About Venous Malformations
Venous malformations are a type of vascular malformation. They are caused by a collection of abnormal, enlarged veins that lack normal smooth muscle, which typically lines their walls. The weakening of the walls allows the veins to stretch and enlarge overtime. A VM can develop on any part of the body and are sometimes misdiagnosed in children as deephemangiomas(link to: hemangiomas page).
Venous malformations have the following characteristics:
- A VM can develop in superficial or deep veins
- The malformation may appear as a single lesion or part of multiple lesions
- VMs are soft, compressible and can be indented when pressed on
- VMs can be localized or spread throughout in multiple locations
- Common sites include the mouth, lips, tongue, cheek, side of the face, scalp, and neck
- Swelling and enlarging of the area damaged by VM
- Increased swelling when pressure in the veins rises during the valsalva maneuver (inhaling a breath and holding it tight) or when affected area is lower than the rest of the body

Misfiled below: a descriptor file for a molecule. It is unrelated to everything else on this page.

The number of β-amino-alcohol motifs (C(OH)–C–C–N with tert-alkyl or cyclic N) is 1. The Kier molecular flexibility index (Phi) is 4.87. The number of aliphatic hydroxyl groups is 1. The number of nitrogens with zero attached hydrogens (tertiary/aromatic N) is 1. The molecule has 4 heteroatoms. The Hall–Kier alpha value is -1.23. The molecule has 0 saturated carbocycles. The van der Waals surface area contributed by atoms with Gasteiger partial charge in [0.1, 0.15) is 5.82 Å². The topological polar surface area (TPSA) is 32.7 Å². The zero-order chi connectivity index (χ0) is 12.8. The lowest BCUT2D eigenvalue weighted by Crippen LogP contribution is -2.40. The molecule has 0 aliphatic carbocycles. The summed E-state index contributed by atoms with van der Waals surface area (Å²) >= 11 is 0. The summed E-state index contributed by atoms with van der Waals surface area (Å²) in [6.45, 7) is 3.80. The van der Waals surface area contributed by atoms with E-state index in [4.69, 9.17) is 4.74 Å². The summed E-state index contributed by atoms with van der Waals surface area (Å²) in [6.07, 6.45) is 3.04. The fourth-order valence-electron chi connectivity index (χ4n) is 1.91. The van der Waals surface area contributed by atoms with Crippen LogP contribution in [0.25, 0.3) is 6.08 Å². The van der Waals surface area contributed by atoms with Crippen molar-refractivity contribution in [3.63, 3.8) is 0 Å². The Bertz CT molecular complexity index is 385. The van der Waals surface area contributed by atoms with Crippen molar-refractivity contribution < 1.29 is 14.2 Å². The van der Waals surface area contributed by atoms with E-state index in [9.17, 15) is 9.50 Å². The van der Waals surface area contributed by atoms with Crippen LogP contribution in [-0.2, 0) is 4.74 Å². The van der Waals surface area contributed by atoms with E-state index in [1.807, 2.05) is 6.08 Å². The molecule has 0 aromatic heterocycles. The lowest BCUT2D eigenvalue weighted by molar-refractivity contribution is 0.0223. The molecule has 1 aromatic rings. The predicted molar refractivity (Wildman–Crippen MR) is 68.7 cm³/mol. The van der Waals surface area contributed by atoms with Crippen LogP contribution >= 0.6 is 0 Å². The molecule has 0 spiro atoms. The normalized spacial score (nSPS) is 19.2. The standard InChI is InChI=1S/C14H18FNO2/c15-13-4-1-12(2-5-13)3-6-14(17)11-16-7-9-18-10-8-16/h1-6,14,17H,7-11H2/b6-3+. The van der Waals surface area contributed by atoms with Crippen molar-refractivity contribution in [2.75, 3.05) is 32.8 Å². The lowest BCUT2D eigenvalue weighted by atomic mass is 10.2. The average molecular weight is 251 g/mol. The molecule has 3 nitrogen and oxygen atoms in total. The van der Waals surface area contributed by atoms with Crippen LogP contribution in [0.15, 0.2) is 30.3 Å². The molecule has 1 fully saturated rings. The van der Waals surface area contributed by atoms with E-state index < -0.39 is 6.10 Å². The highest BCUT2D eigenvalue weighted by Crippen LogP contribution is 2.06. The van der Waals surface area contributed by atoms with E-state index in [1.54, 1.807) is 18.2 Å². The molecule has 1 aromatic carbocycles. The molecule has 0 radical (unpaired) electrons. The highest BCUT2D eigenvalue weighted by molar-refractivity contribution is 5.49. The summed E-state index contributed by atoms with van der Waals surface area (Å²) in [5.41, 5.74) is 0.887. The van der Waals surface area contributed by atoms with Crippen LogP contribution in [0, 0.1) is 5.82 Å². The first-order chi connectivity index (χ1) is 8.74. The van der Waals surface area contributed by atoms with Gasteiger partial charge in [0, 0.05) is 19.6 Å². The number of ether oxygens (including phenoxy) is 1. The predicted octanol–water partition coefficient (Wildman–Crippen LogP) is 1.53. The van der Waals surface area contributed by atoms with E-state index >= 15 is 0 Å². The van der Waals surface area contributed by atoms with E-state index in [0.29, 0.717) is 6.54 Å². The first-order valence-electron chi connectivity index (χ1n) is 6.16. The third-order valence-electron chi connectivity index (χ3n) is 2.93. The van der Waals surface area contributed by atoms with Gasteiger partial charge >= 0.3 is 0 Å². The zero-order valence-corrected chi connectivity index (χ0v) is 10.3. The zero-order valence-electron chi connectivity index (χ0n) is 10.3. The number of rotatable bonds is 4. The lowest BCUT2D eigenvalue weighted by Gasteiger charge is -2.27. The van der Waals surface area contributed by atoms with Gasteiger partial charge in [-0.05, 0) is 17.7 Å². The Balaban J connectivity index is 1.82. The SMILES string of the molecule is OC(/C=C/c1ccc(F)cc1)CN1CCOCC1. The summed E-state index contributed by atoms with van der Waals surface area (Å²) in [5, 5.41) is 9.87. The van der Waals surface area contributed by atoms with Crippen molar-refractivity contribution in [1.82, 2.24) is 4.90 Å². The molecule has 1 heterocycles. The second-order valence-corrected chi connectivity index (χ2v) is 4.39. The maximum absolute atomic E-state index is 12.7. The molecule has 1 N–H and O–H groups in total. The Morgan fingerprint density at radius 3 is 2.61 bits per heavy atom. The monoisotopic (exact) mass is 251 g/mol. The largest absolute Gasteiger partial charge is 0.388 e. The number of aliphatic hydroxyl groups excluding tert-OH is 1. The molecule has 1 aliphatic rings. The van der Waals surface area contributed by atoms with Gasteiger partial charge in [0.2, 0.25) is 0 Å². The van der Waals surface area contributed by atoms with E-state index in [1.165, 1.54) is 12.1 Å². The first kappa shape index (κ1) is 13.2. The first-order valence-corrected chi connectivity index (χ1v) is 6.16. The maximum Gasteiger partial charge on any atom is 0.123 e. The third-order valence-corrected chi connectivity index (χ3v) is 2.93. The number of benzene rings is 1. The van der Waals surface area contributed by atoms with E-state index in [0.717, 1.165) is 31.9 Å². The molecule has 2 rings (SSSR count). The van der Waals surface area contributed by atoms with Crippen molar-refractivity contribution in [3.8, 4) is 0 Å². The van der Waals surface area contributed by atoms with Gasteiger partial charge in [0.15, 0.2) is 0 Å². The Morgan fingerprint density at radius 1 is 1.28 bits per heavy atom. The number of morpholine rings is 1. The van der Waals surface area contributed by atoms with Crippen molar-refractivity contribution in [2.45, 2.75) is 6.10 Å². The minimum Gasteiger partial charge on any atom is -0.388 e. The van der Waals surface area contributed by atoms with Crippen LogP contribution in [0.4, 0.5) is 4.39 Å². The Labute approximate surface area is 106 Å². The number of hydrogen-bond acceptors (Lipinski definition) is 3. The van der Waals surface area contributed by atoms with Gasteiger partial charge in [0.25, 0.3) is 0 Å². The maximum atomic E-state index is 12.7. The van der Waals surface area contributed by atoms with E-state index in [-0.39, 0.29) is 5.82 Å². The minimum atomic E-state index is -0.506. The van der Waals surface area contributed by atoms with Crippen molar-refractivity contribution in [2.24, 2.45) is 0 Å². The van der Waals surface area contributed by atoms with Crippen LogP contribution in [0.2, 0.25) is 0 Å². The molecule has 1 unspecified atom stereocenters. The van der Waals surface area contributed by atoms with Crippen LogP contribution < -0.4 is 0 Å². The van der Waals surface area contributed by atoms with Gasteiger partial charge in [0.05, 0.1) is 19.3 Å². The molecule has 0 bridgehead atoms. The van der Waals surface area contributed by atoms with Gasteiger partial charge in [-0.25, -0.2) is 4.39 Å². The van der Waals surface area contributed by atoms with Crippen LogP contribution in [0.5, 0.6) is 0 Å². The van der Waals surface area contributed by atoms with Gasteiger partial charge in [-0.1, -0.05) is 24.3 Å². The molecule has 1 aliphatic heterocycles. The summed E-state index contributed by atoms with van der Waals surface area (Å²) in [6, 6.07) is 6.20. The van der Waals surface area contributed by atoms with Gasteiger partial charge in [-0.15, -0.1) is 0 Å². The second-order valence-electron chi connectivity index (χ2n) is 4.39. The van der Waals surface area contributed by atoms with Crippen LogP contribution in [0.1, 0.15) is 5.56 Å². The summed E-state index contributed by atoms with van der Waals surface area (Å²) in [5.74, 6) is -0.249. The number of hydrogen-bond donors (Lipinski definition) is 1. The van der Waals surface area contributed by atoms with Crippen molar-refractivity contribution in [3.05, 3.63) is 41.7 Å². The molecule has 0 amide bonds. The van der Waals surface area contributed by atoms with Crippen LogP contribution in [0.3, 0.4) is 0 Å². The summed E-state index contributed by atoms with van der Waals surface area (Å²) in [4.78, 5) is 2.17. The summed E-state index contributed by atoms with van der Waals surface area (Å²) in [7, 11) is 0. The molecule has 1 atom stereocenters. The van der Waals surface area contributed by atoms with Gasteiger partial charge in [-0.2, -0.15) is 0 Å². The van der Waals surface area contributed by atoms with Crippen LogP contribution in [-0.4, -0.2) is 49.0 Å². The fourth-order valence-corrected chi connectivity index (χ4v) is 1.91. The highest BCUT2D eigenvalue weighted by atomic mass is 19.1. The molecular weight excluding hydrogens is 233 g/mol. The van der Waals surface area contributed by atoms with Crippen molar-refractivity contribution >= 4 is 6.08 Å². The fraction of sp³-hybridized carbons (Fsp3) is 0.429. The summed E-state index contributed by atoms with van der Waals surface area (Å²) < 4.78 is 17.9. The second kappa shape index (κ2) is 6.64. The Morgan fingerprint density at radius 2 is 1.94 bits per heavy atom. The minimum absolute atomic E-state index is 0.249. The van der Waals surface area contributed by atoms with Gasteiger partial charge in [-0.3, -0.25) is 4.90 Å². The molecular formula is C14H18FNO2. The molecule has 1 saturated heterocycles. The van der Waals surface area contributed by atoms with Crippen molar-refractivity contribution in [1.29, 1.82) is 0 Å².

- Typically appear as blue or purplish lesions
- VM s grow progressively and proportionately with the patient over time
- Recurrence is possible
Early Intervention for Venous Malformations
Venous malformations are not curable. They grow and develop throughout the life of a patient and require observation and management to prevent: growth; disfigurement; and functional problems. A birthmark specialist should be consulted as soon as a VM is suspected. Venous malformations involving the tongue or other structures around the airway may cause problems with breathing or speaking. In addition, painful swelling can develop in patients those VM is in the arms and legs.
For most patients with venous malformations, early treatment through a combination of laser therapy, surgery, and/or sclerotherapy is recommended to minimize the progressive enlargement and subsequent deformity that occurs with untreated venous malformations.